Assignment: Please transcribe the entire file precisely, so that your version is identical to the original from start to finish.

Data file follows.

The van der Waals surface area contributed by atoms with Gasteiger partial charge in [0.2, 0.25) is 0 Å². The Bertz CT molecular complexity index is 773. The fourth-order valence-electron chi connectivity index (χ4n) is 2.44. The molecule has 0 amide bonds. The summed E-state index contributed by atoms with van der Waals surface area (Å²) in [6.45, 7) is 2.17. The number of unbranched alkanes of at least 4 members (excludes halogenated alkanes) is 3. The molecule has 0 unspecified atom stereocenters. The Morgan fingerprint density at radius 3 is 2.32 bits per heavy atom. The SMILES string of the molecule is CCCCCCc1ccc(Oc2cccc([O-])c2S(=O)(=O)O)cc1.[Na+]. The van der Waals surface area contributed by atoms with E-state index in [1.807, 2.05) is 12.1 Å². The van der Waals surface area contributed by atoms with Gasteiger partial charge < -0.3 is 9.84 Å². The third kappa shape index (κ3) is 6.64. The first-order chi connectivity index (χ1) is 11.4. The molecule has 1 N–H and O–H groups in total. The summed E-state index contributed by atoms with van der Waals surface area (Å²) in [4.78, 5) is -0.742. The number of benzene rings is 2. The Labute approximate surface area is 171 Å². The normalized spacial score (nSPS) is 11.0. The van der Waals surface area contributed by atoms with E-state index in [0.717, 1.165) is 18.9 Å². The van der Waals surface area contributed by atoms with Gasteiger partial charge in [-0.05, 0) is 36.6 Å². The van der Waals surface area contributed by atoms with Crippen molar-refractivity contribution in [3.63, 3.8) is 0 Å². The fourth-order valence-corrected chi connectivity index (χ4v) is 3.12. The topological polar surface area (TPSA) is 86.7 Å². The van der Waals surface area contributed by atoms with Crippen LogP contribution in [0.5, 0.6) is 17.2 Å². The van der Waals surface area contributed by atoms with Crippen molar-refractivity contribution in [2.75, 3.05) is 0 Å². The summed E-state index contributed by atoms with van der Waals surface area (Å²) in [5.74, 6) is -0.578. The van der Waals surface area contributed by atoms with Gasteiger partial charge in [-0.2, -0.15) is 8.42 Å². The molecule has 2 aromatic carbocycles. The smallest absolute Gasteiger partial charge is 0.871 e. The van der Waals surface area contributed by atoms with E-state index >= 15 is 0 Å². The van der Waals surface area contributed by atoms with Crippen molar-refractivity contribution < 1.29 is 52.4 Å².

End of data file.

The van der Waals surface area contributed by atoms with Gasteiger partial charge in [0.2, 0.25) is 0 Å². The Bertz CT molecular complexity index is 773. The fourth-order valence-electron chi connectivity index (χ4n) is 2.44. The molecule has 0 amide bonds. The summed E-state index contributed by atoms with van der Waals surface area (Å²) in [6.45, 7) is 2.17. The number of unbranched alkanes of at least 4 members (excludes halogenated alkanes) is 3. The molecule has 0 unspecified atom stereocenters. The Morgan fingerprint density at radius 3 is 2.32 bits per heavy atom. The SMILES string of the molecule is CCCCCCc1ccc(Oc2cccc([O-])c2S(=O)(=O)O)cc1.[Na+]. The van der Waals surface area contributed by atoms with E-state index in [1.807, 2.05) is 12.1 Å². The van der Waals surface area contributed by atoms with Gasteiger partial charge < -0.3 is 9.84 Å². The third kappa shape index (κ3) is 6.64. The first-order chi connectivity index (χ1) is 11.4. The molecule has 1 N–H and O–H groups in total. The summed E-state index contributed by atoms with van der Waals surface area (Å²) in [4.78, 5) is -0.742. The number of benzene rings is 2. The Labute approximate surface area is 171 Å². The normalized spacial score (nSPS) is 11.0. The van der Waals surface area contributed by atoms with E-state index in [0.717, 1.165) is 18.9 Å². The van der Waals surface area contributed by atoms with Gasteiger partial charge in [-0.05, 0) is 36.6 Å². The van der Waals surface area contributed by atoms with Crippen molar-refractivity contribution in [3.63, 3.8) is 0 Å². The fourth-order valence-corrected chi connectivity index (χ4v) is 3.12. The topological polar surface area (TPSA) is 86.7 Å². The van der Waals surface area contributed by atoms with Crippen LogP contribution in [0.5, 0.6) is 17.2 Å². The van der Waals surface area contributed by atoms with Crippen molar-refractivity contribution in [2.75, 3.05) is 0 Å². The summed E-state index contributed by atoms with van der Waals surface area (Å²) in [5.74, 6) is -0.578. The van der Waals surface area contributed by atoms with Gasteiger partial charge in [-0.2, -0.15) is 8.42 Å². The molecule has 2 aromatic carbocycles. The smallest absolute Gasteiger partial charge is 0.871 e. The van der Waals surface area contributed by atoms with E-state index >= 15 is 0 Å². The van der Waals surface area contributed by atoms with Crippen molar-refractivity contribution < 1.29 is 52.4 Å².